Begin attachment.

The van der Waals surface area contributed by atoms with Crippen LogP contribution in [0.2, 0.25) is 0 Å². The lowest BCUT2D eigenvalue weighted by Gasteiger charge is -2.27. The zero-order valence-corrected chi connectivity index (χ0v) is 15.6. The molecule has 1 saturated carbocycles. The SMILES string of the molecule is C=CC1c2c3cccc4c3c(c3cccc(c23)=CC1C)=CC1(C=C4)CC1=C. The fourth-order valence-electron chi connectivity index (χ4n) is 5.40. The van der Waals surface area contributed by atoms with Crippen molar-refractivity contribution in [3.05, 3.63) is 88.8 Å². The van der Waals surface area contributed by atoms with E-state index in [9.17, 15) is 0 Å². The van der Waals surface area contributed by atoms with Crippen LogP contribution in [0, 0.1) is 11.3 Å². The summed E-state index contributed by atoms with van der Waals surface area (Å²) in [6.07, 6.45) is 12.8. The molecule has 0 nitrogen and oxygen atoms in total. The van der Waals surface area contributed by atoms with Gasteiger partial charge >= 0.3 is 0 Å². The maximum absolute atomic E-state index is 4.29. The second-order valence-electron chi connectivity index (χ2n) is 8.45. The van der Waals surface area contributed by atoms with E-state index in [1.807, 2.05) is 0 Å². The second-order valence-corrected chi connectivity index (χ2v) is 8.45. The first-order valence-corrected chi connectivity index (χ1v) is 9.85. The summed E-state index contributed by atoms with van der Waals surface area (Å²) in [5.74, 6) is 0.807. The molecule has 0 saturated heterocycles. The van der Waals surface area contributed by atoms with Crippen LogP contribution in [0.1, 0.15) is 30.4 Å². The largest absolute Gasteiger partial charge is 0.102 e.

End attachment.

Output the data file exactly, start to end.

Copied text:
The van der Waals surface area contributed by atoms with Crippen LogP contribution in [0.2, 0.25) is 0 Å². The lowest BCUT2D eigenvalue weighted by Gasteiger charge is -2.27. The zero-order valence-corrected chi connectivity index (χ0v) is 15.6. The molecule has 1 saturated carbocycles. The SMILES string of the molecule is C=CC1c2c3cccc4c3c(c3cccc(c23)=CC1C)=CC1(C=C4)CC1=C. The fourth-order valence-electron chi connectivity index (χ4n) is 5.40. The van der Waals surface area contributed by atoms with Crippen molar-refractivity contribution in [3.05, 3.63) is 88.8 Å². The van der Waals surface area contributed by atoms with E-state index in [9.17, 15) is 0 Å². The van der Waals surface area contributed by atoms with Crippen LogP contribution in [0, 0.1) is 11.3 Å². The summed E-state index contributed by atoms with van der Waals surface area (Å²) in [6.07, 6.45) is 12.8. The molecule has 0 nitrogen and oxygen atoms in total. The van der Waals surface area contributed by atoms with Gasteiger partial charge >= 0.3 is 0 Å². The maximum absolute atomic E-state index is 4.29. The second-order valence-electron chi connectivity index (χ2n) is 8.45. The van der Waals surface area contributed by atoms with E-state index in [1.807, 2.05) is 0 Å². The second-order valence-corrected chi connectivity index (χ2v) is 8.45. The first-order valence-corrected chi connectivity index (χ1v) is 9.85. The summed E-state index contributed by atoms with van der Waals surface area (Å²) in [5.74, 6) is 0.807. The molecule has 0 saturated heterocycles. The van der Waals surface area contributed by atoms with Crippen LogP contribution in [0.1, 0.15) is 30.4 Å². The largest absolute Gasteiger partial charge is 0.102 e.